Like many spectacular dynamic environments, Cronulla beach is part of the coastal environment. Cronulla is located in the Southern more protected end of Bate Bay, in New South Wales, Australia. It normally has a longitude and latitude of 34.0555° S, 151.1551°. The distance from Cronulla beach to Liverpool Al Amanah College is known to be 34.07km. Cronulla beach is one of the most spectacular and most beautiful beaches on the coastline on the south of Sydney. In addition to being one of the most top surfing beaches, it is close to Royal National Park. Not only is Cronulla beach a great landscape, it is the destination for all swimmers, surfers, walkers, sporting teams, surf-lifesaving events and families. Other than all the amusing facts, it is very important to learn about the history and outcomes of Cronulla beach as it will prove the great importance of this area.
Geographical processes pertain to any type of process that changes the geographical structure of an area (Clearly Explained, 2000, accessed March 20 2015, from http://clearlye xplained.com/html). Cronulla has many evident structural features that have influenced the coastal environment due to the extent of geographical changes. The most significantly obvious physical effects are due to natural coastal erosion. Coastal erosion is a process by which the beach moves due to strong waves, storms, and wind. The strength of the waves and wind result in sand movements along the shoreline and depending on the weather conditions may result in dramatic structural changes. Over the years, Cronulla beach has been formed and re-structured because of erosion. This occurs when stormy waves or cyclones develop and result in strong erosional waves that remove sand from dunes (Brooke, 2003). In Cronulla, this is a very serious process as sand dunes protect the beach and are vital to managing the coastline. Human activities such as coastal development including shops and accommodation in Cronulla accelerate the damage of erosion in strong weather conditions. For example, in Cronulla the sand dunes were modified from a height of approximately 15 metres to 4-5 metres for tourism. This has caused detrimental effects and has transformed the Cronulla beach shoreline.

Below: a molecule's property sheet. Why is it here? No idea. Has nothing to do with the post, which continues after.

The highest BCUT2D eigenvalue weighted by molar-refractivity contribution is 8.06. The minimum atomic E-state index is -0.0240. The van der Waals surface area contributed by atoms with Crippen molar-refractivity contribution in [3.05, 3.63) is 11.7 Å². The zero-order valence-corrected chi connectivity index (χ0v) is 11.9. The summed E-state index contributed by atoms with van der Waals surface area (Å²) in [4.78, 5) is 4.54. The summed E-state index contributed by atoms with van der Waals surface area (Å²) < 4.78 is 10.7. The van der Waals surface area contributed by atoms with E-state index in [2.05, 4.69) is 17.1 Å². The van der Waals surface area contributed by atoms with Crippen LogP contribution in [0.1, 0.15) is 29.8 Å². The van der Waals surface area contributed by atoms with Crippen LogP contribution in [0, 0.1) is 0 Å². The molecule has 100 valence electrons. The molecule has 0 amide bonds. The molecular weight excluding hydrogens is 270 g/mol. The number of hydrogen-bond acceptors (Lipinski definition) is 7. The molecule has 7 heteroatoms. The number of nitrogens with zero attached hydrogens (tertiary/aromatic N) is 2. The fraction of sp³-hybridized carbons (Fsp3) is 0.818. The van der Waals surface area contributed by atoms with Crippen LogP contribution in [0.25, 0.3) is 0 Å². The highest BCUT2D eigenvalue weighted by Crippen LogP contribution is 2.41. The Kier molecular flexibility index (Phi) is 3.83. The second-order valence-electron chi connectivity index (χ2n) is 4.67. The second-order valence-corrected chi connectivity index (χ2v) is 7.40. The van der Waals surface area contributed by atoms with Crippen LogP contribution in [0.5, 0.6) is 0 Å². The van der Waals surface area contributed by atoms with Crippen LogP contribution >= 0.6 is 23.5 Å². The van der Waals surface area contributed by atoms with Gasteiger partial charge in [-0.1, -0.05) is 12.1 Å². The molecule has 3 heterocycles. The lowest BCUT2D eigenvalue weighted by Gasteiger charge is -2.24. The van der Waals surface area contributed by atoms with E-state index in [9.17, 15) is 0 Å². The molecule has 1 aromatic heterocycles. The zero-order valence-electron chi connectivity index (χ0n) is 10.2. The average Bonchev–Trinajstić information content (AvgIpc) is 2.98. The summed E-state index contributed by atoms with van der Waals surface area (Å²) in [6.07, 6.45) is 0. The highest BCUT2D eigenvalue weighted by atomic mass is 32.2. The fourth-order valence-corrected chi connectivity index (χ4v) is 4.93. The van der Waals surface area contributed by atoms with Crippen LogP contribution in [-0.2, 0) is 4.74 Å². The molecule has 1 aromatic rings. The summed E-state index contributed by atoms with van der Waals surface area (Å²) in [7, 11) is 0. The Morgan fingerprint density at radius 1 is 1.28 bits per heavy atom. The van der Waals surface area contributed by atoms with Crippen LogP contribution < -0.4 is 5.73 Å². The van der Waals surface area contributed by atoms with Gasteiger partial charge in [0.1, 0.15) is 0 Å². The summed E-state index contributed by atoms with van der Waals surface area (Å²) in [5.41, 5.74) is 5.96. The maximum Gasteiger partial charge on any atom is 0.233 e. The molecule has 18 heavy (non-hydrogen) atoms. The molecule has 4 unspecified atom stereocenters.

In addition, longshore drift is also part of the geographical process. It is the process in which the movement of tangible particles alongside to the coast; in simpler form it is the movement of sand along the coastline. Longshore drift, turn up when waves approach a beach at an intersection due to the direction, management and strength of the wind. It is affected by the surf zone currents, which bring about and make waves and strong wave directions. The Individual particles are moved along the beach, and most form a zigzag pattern or form.
Disposition is another well-known type of geographical process. Deposition occurs waves do not carry as much energy and cannot transport a large amount of water. When wave energy drops and is no longer strong, the wave’s ability falls as well and the largest particles are the first to set down. Deposition is another process that is being managed at North Cronulla beach. Dune stabilization is used to help prevent and deposited materials from being eroded away. The vegetation planted on the dunes hold the dunes together with their roots, and the fences are also provided around the dunes to prevent damage to the plants, other than sand dunes the council has provided planked walk ways that help the sand from being eroded.
To manage the coast of Cronulla, there were many management strategies put in place to protect the coastline. This includes protecting the coast from natural geographical processes as well as regular human intervention which affects the coast. One